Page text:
LACONIA — The City Council this week unanimously agreed to raise the salary and sweeten the retirement contribution of City Manager Scott Myers, bringing his compensation and benefits to a level comparable to that of his peers.
Mayor Ed Engler said that when Myers was hired two-and-a-half years ago he had no experience as a city manager, although he had served four terms as mayor of Dover. The council was very impressed with him and his depth of knowledge, said Engler, but he still represented something of a risk and consequently started at a salary of $90,000, $25,000 less than his predecessor Eileen Cabanel was earning when she resigned.
Myers received two raises of $5,000 following his initial evaluations, one after six months and another after 18 months. With his third review in December the council found not only that he had proven himself but performed exceptionally well, yet he was being paid much less than his counterparts in similar municipalities.
The council voted to award Myers another $5,000 increase effective February 3, 2014 then to raise his salary from $110,000 to $112,500 as of July 7, 2014 and from $112,500 to $120,000 as of January 5, 2015.
In addition, the council raised the city's contribution to the city manager's deferred compensation retirement plan from 7.5 percent of salary to 11percent, placing him on a par with other municipal employees with the exception of police officers and firefighters, for whom the employer contribution is greater.
"Myers has shown himself more than capable," Engler said, "and deserving of compensation matching the market rate for his position. This package of raises represents a significant step in that direction."
For his part Myers expressed his appreciation to the councilors for their vote of confidence and said he looked forward to serving the city for years to come.
Last Updated on Wednesday, 29 January 2014 01:58
LACONIA — City firefighters turned out in their dress blues yesterday to honor a venerable tradition by blessing the newest truck in the fleet and celebrating the most revered member of the department, Captain Bob Landry, in whose name the engine was dedicated.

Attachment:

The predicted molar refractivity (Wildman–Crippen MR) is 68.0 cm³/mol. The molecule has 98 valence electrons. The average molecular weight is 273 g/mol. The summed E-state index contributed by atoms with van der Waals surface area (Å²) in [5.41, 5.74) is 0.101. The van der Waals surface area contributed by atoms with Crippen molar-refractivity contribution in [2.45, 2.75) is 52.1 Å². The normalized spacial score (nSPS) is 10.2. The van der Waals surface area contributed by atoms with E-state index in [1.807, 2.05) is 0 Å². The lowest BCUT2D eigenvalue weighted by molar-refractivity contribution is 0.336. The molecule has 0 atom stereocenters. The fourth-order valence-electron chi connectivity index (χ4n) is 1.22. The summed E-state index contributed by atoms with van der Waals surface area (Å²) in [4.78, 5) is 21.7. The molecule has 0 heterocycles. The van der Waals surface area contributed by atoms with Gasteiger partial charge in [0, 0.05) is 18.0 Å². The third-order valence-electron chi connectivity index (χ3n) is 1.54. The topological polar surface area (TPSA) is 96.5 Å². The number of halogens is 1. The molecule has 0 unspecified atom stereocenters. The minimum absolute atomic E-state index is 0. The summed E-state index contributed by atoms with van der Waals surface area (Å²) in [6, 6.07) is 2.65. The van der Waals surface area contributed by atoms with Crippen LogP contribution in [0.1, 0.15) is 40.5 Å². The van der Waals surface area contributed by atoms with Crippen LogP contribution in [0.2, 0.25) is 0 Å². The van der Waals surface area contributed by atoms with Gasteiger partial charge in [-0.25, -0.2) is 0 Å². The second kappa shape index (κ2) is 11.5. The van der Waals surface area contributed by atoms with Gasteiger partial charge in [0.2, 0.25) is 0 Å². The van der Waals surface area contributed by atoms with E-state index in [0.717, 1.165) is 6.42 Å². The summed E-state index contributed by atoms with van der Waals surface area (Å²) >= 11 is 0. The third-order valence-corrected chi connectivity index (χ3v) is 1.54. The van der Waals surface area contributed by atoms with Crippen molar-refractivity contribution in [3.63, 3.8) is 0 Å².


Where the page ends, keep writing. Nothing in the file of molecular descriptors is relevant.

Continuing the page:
Taken by surprise, Landry, who served with the department for nearly a quarter of a century, was speechless and tearful, but managed "I thank you. It's a great honor. Who the hell would have thought." Later he quipped "every blind old squirrel finds a nut once in a while."
Presenting the award Captain Chris Shipp said that Landry has "lived the fire service," displaying qualities of leadership, levels of skill and dedication to duty for others to emulate. "The worse fire imaginable, he'd have your back," he remarked, "and he'd also have your back at the local pub." Shipp said that Landry has shared his knowledge and experience with every member of the department, all of whom are better firefighters for it.
Like Landry, the new engine, blessed with a prayer and holy water by Father Marc Drouin of St. Andre Bessette Parish, is a first-to-the-scene engine, carrying 1,000 gallons of water and armed with a pump rated at 1,500 gallons per minute. Landry explained that in densely populated areas where hydrants are plentiful trucks with a capacity of 500 gallons are commonplace, but double the capacity is needed to respond to structure fires in the rural reaches of the city where hydrants are sparse.
The engine was built to some 220 pages of specifications prepared by a committee led by Shipp and including Lieutenant Jay Ellingson and firefighters Kyle Joseph, Chris Beaudoin and Rick Hewlett, by E-One of Ocala, Florida, the same company that built the department's ladder truck. Landry said that the chassis and body was assembled in Florida and the truck equipped and fitted in Buffalo, New York.
"It drives like a Cadillac," Landry said. "Quient, smooth and powerful." He said that since it was put into service last week it has been to three fires and 20 calls as well as washed three times just yesterday. "It's hard to keep up with this weather," he said.
Opening the ceremony, Fire Chief Ken Erickson said that with one firefighter at the wheel, others pushed the new engine into Central Station, following a tradition that dates to 18th century, when the horses that drew the apparatus had no reverse gear. He expressed the appreciation of the department to the City Council for investing $422,000 in the new engine, which he said together with great personnel, great training and great equipment it has will help the Laconia Fire Department reach its goal "to be the best fire department there is."
Last Updated on Wednesday, 29 January 2014 01:44